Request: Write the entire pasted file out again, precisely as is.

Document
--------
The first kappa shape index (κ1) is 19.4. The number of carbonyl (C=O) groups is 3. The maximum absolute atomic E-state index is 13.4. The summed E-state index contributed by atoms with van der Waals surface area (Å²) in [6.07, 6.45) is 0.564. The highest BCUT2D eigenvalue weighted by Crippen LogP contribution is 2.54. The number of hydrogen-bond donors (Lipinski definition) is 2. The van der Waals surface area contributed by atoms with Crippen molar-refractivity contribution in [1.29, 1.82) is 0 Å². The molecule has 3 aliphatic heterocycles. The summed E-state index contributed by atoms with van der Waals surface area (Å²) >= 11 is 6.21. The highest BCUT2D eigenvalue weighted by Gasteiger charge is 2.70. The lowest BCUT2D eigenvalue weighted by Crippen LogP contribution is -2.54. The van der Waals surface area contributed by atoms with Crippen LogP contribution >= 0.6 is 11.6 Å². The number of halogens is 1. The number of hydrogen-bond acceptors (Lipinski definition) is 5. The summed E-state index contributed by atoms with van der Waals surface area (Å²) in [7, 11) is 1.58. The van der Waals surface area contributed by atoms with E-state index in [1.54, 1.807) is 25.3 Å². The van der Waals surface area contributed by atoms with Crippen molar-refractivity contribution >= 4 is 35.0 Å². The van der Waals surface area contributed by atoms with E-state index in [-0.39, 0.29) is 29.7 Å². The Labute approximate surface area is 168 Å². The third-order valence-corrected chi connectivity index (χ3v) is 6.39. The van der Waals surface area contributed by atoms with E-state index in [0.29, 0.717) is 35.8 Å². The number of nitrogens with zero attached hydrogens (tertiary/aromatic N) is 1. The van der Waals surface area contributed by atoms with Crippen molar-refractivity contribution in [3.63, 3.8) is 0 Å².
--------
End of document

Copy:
The first kappa shape index (κ1) is 19.4. The number of carbonyl (C=O) groups is 3. The maximum absolute atomic E-state index is 13.4. The summed E-state index contributed by atoms with van der Waals surface area (Å²) in [6.07, 6.45) is 0.564. The highest BCUT2D eigenvalue weighted by Crippen LogP contribution is 2.54. The number of hydrogen-bond donors (Lipinski definition) is 2. The van der Waals surface area contributed by atoms with Crippen molar-refractivity contribution in [1.29, 1.82) is 0 Å². The molecule has 3 aliphatic heterocycles. The summed E-state index contributed by atoms with van der Waals surface area (Å²) >= 11 is 6.21. The highest BCUT2D eigenvalue weighted by Gasteiger charge is 2.70. The lowest BCUT2D eigenvalue weighted by Crippen LogP contribution is -2.54. The van der Waals surface area contributed by atoms with Crippen LogP contribution >= 0.6 is 11.6 Å². The number of halogens is 1. The number of hydrogen-bond acceptors (Lipinski definition) is 5. The summed E-state index contributed by atoms with van der Waals surface area (Å²) in [7, 11) is 1.58. The van der Waals surface area contributed by atoms with E-state index in [1.54, 1.807) is 25.3 Å². The van der Waals surface area contributed by atoms with Crippen molar-refractivity contribution >= 4 is 35.0 Å². The van der Waals surface area contributed by atoms with E-state index in [-0.39, 0.29) is 29.7 Å². The Labute approximate surface area is 168 Å². The third-order valence-corrected chi connectivity index (χ3v) is 6.39. The van der Waals surface area contributed by atoms with E-state index in [0.29, 0.717) is 35.8 Å². The number of nitrogens with zero attached hydrogens (tertiary/aromatic N) is 1. The van der Waals surface area contributed by atoms with Crippen molar-refractivity contribution in [3.63, 3.8) is 0 Å².